How Much Turkey per Person? Use This Rule of Thumb.

updated Nov 1, 2023
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The best thing about Thanksgiving (aside from spending it with friends and family) is the star of the show: the roasted turkey. But how much turkey will you need per person attending? And should you account for extra guests?

The day of Thanksgiving, you’ll want to eat your bird with piles of turkey gravy, and let’s not forget about the days of leftover sandwiches slathered with cranberry sauce. So, if you’re like me, having too little turkey can be a total disaster. Here’s a simple rule for knowing how much turkey you need per person at your Thanksgiving table.

Quick Overview

How Much Turkey per Person Do You Need?

Once you have a good count for how many attendees you’ll have for Thanksgiving, use this rule: Have at least 1 pound per person who will be attending your Thanksgiving dinner. If you’d like to have a lot of leftovers, aim for 1 1/2 pounds per person.

Credit: Design: Kitchn

How many pounds of turkey per person do you need?

To make sure you have plenty of turkey for Thanksgiving dinner with enough for leftovers and doggie bags, remember this simple rule to know how much turkey you’ll need: Be sure to account for at least 1 pound per person that will be attending.

This is a brilliantly simple rule to follow any time you’re cooking meat on the bone, but this is especially perfect for the holidays when Thanksgiving leftovers are key for feeding out-of-town guests throughout the weekend. If you really, really like leftovers and are perfectly content to eat turkey sandwiches until your head falls off, then a pound-and-a-half per person will do the trick.

Maybe this rule leads you to buying two turkeys instead of one giant one, or maybe you’ve been buying too big a bird this whole time. No longer, folks — this is your answer! Just remember “one pound per person” and you’ll be set come the big day, and all the turkey sandwiches that follow.

How much turkey per person do you need to have leftovers?

If you are planning on having some turkey to send home or to make some leftover turkey recipes, then follow this alternate rule: Make sure you account for 1 1/2 pounds per person attending if you want a good amount of leftovers. While not every guest will eat 1 to 1 1/2 pounds’ worth of turkey, this is a go-to rule of thumb to know how much turkey you need for the day of as well as the Thanksgiving aftermath. Additionally, this is a good way to account for a couple of guests that might be unexpected.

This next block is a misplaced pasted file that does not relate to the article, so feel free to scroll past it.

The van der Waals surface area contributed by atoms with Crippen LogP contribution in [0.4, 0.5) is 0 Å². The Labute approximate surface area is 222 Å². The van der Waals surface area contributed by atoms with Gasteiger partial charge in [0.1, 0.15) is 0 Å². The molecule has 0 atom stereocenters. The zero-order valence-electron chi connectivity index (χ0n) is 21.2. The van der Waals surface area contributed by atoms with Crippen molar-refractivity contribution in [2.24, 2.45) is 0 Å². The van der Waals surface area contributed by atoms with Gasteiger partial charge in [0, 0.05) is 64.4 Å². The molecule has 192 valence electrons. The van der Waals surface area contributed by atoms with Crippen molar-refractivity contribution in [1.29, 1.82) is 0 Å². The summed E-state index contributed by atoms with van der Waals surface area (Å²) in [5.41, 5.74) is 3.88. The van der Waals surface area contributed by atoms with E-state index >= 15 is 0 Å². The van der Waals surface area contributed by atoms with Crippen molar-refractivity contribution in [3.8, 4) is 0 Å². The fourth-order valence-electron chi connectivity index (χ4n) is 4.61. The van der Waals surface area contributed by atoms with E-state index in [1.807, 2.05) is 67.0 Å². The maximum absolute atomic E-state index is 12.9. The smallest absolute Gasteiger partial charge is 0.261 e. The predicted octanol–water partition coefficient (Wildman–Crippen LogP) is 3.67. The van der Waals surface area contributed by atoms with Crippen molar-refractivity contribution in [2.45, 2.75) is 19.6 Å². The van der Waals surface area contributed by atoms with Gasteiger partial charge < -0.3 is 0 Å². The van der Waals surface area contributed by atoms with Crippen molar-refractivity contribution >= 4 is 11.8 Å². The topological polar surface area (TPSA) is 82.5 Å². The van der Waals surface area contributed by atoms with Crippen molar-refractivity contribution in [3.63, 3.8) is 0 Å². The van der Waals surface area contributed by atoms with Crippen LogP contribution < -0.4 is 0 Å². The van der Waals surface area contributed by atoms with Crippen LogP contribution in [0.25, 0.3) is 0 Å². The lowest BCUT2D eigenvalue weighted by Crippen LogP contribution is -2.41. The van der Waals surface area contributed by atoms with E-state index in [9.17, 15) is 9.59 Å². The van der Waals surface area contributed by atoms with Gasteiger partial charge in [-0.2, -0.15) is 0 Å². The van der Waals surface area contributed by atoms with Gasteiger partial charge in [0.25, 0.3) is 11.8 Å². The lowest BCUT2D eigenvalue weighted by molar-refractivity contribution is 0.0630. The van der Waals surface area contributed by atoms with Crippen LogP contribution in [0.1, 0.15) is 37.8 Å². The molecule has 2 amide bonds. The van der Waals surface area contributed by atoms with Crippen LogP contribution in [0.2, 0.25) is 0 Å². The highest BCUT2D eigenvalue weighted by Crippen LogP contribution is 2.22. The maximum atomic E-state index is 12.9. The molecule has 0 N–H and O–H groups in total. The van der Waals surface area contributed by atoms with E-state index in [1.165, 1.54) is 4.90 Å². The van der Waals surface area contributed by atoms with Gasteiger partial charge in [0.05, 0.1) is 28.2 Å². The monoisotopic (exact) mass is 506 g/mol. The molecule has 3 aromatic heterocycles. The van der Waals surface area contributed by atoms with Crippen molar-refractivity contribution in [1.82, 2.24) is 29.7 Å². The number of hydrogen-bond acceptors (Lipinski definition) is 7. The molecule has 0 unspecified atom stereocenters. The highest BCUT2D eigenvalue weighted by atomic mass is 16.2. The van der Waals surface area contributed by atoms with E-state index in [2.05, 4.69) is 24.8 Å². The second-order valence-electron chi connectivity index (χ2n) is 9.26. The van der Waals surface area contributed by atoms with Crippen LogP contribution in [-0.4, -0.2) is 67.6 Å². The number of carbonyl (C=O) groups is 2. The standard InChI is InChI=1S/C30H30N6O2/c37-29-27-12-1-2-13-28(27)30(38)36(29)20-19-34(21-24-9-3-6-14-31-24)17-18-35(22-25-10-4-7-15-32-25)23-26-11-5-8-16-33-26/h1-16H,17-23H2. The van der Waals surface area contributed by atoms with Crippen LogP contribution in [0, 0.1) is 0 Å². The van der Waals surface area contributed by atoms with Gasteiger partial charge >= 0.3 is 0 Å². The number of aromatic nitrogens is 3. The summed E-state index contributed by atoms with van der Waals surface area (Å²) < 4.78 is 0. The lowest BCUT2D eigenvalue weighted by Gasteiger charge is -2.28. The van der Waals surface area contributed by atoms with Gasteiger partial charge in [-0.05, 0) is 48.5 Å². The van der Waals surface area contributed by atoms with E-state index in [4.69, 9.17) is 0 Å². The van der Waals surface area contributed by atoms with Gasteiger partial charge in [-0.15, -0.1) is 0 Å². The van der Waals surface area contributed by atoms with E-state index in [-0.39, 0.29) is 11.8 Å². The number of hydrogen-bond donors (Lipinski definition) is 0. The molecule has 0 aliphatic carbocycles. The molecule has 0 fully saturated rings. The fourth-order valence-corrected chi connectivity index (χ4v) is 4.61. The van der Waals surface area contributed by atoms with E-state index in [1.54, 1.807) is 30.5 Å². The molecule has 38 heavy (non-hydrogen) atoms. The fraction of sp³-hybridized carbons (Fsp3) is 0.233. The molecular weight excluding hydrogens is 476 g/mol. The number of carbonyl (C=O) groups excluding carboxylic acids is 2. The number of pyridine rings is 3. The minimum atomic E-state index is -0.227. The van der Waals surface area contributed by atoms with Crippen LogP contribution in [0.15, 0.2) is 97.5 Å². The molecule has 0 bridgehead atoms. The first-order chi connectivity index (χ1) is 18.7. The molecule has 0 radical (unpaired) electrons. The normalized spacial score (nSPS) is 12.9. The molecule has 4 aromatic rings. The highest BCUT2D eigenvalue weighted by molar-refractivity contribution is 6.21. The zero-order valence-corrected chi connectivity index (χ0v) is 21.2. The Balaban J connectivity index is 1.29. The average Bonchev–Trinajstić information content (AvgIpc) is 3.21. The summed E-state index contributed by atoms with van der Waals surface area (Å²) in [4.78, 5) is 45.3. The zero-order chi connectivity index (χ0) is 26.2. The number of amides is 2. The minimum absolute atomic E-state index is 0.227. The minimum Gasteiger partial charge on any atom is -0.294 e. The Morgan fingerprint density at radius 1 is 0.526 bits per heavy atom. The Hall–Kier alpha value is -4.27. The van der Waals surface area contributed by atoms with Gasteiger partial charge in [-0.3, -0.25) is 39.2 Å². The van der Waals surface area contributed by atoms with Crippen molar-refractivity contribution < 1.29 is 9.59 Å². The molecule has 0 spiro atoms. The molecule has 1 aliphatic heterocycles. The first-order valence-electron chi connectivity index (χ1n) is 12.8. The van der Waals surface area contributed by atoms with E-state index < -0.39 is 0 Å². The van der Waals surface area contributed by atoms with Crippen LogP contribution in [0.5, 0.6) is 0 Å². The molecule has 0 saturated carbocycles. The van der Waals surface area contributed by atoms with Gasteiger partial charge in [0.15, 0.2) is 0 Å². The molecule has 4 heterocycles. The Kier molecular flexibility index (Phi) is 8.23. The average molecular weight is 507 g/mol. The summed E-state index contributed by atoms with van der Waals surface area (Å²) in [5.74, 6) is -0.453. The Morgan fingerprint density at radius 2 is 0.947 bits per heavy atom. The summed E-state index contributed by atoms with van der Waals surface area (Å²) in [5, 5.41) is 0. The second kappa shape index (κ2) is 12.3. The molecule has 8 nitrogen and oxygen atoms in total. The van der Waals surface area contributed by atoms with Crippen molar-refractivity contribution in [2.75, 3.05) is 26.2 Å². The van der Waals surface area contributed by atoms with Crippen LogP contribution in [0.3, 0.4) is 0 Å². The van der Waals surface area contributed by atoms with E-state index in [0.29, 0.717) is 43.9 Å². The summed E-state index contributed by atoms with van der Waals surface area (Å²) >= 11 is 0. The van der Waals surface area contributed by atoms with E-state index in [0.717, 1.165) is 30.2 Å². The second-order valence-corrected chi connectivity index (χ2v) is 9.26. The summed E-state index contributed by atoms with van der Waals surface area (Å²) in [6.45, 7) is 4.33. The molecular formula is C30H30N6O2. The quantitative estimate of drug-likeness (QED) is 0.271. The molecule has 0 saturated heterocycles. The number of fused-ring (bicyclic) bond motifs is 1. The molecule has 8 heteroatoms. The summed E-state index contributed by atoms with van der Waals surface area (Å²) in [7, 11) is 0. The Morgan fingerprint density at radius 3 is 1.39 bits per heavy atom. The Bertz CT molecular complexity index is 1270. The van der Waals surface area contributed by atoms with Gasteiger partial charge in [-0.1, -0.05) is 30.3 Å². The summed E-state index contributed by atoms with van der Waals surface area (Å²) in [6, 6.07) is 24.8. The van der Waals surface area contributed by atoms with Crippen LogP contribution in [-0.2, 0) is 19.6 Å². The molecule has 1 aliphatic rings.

If you need a place to stash leftovers, we recommend Pyrex bowls for easy storage. And for those few pounds of your Thanksgiving turkey that come as bones, turn them into turkey stock to last you until next Thanksgiving.

How much turkey do you need for a large crowd?

The same rule of thumb (at least 1 pound per person) applies when you’re feeding a large crowd, but if you’d like to make things easier — and you have the oven space — just buy two turkeys instead of one giant turkey. This will speed up the cook time and it’ll also guarantee that you won’t have a fight over the turkey legs.

How much turkey for a small Thanksgiving?

If you’re hosting a smaller Thanksgiving (with four people or fewer), consider skipping roasting the whole bird and opt for roasting just turkey breasts or turkey legs. But, if you still want to cook a whole turkey, opt for a 6-pounder. Bonus: You’ll have plenty of leftovers for days.

What if your guests have a preference for light or dark meat?

If you know you have some guests who have a preference for either dark meat or light meat, the best thing to do is pick up a few extra turkey breasts and some extra legs so that you can ensure everyone gets their favorite cut.

How do you buy a turkey?

In addition to knowing how much meat you’ll want per person, there are a few other things to consider when buying a Thanksgiving turkey:

  • Fresh or frozen: Fresh turkeys have never been stored below 26 degrees and need to be purchased 1-2 days before Thanksgiving. Frozen turkeys are flash-frozen below 0 degrees and can be purchased defrosted (it’ll be labeled previously frozen). Though fresh turkeys can taste slightly better than frozen, a frozen turkey is best for planning ahead.
  • Type of turkey: There are several types of turkeys, including self-basting, natural, kosher, free-range, organic, and heritage turkeys. Self-basting are the cheapest (they’re typically factory raised) and heritage turkeys (breeds that were raised on farms before factory farming existed) are the most expensive.
  • How big your oven is: Most standard freestanding ovens are 30 inches wide, which can accommodate a turkey that is 24 to 26 pounds. A 30-inch wall oven can handle a turkey up to 35 pounds. The most important thing to remember is that you’ll need at least 1 inch of space on all sides of the oven when cooking a turkey.